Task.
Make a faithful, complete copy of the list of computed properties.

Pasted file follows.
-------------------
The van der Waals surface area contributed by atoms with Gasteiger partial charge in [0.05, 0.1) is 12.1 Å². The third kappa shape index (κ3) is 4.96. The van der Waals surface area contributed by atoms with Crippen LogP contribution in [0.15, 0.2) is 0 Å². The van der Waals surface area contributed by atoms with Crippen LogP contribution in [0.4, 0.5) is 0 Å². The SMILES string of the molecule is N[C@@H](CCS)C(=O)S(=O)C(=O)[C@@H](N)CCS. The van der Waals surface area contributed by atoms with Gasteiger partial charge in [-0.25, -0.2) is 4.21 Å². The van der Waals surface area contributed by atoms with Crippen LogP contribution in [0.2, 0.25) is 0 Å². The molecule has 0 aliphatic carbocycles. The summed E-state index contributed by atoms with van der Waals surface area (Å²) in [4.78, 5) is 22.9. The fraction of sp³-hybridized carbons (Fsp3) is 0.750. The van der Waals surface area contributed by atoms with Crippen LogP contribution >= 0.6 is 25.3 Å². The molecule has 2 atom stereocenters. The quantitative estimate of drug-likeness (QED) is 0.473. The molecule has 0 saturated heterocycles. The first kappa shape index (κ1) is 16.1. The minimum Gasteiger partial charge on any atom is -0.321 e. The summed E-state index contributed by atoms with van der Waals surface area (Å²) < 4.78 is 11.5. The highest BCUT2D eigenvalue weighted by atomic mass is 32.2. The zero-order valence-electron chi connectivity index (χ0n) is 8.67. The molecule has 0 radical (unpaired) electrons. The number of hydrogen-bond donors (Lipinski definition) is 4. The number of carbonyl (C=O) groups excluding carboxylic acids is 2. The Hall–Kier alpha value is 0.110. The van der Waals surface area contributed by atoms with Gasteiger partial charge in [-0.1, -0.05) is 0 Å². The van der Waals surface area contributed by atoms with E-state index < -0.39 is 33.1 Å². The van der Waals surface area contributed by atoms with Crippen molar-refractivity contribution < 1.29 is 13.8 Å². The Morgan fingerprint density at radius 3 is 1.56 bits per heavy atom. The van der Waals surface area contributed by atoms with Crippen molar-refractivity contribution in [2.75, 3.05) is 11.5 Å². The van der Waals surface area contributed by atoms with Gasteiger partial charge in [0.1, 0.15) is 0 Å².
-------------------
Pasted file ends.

The van der Waals surface area contributed by atoms with Gasteiger partial charge in [0.05, 0.1) is 12.1 Å². The third kappa shape index (κ3) is 4.96. The van der Waals surface area contributed by atoms with Crippen LogP contribution in [0.15, 0.2) is 0 Å². The van der Waals surface area contributed by atoms with Crippen LogP contribution in [0.4, 0.5) is 0 Å². The SMILES string of the molecule is N[C@@H](CCS)C(=O)S(=O)C(=O)[C@@H](N)CCS. The van der Waals surface area contributed by atoms with Gasteiger partial charge in [-0.25, -0.2) is 4.21 Å². The van der Waals surface area contributed by atoms with Crippen LogP contribution in [0.2, 0.25) is 0 Å². The molecule has 0 aliphatic carbocycles. The summed E-state index contributed by atoms with van der Waals surface area (Å²) in [4.78, 5) is 22.9. The fraction of sp³-hybridized carbons (Fsp3) is 0.750. The van der Waals surface area contributed by atoms with Crippen LogP contribution >= 0.6 is 25.3 Å². The molecule has 2 atom stereocenters. The quantitative estimate of drug-likeness (QED) is 0.473. The molecule has 0 saturated heterocycles. The first kappa shape index (κ1) is 16.1. The minimum Gasteiger partial charge on any atom is -0.321 e. The summed E-state index contributed by atoms with van der Waals surface area (Å²) < 4.78 is 11.5. The highest BCUT2D eigenvalue weighted by atomic mass is 32.2. The zero-order valence-electron chi connectivity index (χ0n) is 8.67. The molecule has 0 radical (unpaired) electrons. The number of hydrogen-bond donors (Lipinski definition) is 4. The number of carbonyl (C=O) groups excluding carboxylic acids is 2. The Hall–Kier alpha value is 0.110. The van der Waals surface area contributed by atoms with Gasteiger partial charge in [-0.1, -0.05) is 0 Å². The van der Waals surface area contributed by atoms with E-state index < -0.39 is 33.1 Å². The van der Waals surface area contributed by atoms with Crippen molar-refractivity contribution < 1.29 is 13.8 Å². The Morgan fingerprint density at radius 3 is 1.56 bits per heavy atom. The van der Waals surface area contributed by atoms with Crippen molar-refractivity contribution in [2.75, 3.05) is 11.5 Å². The van der Waals surface area contributed by atoms with Gasteiger partial charge in [0.1, 0.15) is 0 Å².